Seasoned Preachers, Beware

Dangers, Temptations, and Weaknesses


No one truly "arrives" in pastoral ministry. Though it may be easier to identify prominent temptations for young pastors entering into ministry, these still exist for those more seasoned in service to Christ. No one grows beyond the dangers of sin. So what are some of the most common threats for the more matured individuals in ministry? Paul Tripp joins Bryan Chapell and Russell Moore as they reflect on their own experiences to share the greatest dangers for seasoned pastors today.

Paul David Tripp is a pastor, author, international conference speaker, and the president of Paul Tripp Ministries. His many books on Christian Living include Dangerous Calling and Forever: Why You Can't Live Without It. Bryan Chapell is the Senior Pastor of Grace Presbyterian Church in Peoria, Illinois and former Chancellor of Covenant Theological Seminary in St. Louis, Missouri. Russell Moore is President of the Ethics & Religious Liberty Commission of the Southern Baptist Convention and the author of several books, including Onward: Engaging the Culture without Losing the Gospel


What would you consider the biggest temptations facing those who have been in ministry for an extended period of time? Would you add anything to those described in the video? If so, what?
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Bryan noted the temptation of resting on past achievements rather than pressing forward. Have you experienced this temptation in your own life? If so, how did it affect your ministry? What weaknesses does it create in a pastor? What dangers does it pose for a congregation?
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Russell highlighted the danger of older pastors seeing the younger generation as a threat. How have you observed this in your own life? In the lives of others in the church? What does it reveal in terms of a lack of personal security in Christ? What opportunities are missed for discipling the next generation?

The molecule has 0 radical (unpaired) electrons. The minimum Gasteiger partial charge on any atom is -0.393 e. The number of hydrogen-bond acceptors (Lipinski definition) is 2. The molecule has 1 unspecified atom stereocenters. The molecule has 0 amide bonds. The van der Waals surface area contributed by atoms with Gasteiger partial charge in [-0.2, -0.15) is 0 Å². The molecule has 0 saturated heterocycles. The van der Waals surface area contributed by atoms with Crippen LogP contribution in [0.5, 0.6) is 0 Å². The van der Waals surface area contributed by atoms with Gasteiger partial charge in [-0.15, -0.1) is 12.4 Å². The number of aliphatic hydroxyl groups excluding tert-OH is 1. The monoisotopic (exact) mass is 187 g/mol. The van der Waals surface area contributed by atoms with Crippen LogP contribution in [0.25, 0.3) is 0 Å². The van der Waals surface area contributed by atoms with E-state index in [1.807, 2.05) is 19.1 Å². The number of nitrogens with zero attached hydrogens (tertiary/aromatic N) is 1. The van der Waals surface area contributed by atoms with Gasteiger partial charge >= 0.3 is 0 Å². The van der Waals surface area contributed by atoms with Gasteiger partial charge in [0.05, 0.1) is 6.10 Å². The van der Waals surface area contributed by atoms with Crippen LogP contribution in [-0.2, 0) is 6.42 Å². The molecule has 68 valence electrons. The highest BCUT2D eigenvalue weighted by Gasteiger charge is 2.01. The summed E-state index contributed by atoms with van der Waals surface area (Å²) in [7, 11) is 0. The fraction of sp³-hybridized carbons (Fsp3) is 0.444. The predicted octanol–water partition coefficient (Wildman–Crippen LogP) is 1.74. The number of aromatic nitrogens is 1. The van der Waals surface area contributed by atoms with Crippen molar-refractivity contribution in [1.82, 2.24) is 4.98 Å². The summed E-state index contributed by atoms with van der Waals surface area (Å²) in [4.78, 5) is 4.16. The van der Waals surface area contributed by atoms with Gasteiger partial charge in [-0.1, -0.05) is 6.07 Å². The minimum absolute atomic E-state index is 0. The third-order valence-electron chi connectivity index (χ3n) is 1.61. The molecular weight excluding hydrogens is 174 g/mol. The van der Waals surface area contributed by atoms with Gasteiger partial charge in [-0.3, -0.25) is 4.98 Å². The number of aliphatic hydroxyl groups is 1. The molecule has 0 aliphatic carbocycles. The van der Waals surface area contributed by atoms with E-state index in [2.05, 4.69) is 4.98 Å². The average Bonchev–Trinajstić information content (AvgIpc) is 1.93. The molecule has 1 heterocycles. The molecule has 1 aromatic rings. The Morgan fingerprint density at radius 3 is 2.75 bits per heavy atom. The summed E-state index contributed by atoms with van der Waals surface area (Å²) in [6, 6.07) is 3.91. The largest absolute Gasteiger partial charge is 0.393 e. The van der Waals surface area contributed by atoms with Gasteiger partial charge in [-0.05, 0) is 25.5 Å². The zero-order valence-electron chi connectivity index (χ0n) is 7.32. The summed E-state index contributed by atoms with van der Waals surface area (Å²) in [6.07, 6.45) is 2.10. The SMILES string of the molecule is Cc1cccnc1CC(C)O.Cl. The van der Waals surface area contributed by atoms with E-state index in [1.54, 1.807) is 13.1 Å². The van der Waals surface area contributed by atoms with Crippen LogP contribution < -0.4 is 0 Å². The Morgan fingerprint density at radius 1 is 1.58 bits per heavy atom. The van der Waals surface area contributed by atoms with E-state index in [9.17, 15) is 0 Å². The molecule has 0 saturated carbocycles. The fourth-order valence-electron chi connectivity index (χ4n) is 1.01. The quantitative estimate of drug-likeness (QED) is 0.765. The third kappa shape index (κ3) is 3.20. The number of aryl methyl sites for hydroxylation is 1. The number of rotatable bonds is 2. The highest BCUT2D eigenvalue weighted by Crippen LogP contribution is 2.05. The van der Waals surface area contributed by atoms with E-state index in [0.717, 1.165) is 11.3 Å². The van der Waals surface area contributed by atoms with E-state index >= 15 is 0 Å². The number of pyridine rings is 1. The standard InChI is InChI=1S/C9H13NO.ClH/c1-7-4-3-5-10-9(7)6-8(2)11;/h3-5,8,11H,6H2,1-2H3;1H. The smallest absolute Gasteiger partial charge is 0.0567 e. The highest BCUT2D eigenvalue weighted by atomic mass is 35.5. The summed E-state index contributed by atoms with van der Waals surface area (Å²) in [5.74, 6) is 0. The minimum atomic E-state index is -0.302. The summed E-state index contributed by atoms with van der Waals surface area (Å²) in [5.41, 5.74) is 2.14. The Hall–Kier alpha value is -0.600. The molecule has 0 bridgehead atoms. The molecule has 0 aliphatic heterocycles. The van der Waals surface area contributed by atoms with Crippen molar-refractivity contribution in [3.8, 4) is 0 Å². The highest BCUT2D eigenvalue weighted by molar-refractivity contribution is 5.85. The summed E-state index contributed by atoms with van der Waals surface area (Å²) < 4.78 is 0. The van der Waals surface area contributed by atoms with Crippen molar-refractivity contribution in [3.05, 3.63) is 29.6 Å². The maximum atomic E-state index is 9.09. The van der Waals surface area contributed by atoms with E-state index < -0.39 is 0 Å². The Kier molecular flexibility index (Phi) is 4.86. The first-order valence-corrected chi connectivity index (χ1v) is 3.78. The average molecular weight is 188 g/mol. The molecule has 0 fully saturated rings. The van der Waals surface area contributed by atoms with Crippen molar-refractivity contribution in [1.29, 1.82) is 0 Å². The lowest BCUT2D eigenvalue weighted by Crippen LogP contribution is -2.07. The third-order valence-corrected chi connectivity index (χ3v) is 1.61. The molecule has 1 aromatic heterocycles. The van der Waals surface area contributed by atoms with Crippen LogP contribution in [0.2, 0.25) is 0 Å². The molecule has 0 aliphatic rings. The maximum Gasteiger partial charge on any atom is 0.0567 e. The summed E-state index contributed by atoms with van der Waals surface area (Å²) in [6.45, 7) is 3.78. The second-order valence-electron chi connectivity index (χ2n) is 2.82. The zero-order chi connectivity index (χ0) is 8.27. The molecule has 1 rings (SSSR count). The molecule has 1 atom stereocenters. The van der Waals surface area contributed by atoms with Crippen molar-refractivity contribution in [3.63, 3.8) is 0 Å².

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Paul discussed the danger of familiarity for seasoned ministers, which results in their losing a sense of awe towards God and the gospel. What are some factors that could lead to this state? How do you strive to protect your awe of God and His Word? Who could you invite into your personal struggles with familiarity for prayer and accountability?
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Working in a ministry of sinful people inevitably means experiencing hurt along the way. For many, this leads to self-protectiveness in which pastors keep a certain distance from their people to avoid being further wounded. Have you been hurt during your experience in ministry? How has it affected your interactions with your people? Are there any ways you have withdrawn? If so, what can you do to change this?
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As Bryan said, it is impossible to minister to people well if we refuse to make ourselves vulnerable by loving them deeply. We need to expect pain along the way knowing God is greater than our wounds. How should an expectation of suffering in ministry free you to love your people? What does Christ's example of suffering teach you? What about His model can you emulate in your own pastoral leadership?
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No matter how seasoned, all pastors face certain dangers and temptations. It's important to consider the wisdom of others, hear their stories, and learn from their mistakes along the way. Wherever you find yourself in ministry today, take time to consider the dangers you face. Ask God to help you identify them and trust Him to guide you by His Spirit as you seek to care for those He has called you to shepherd.


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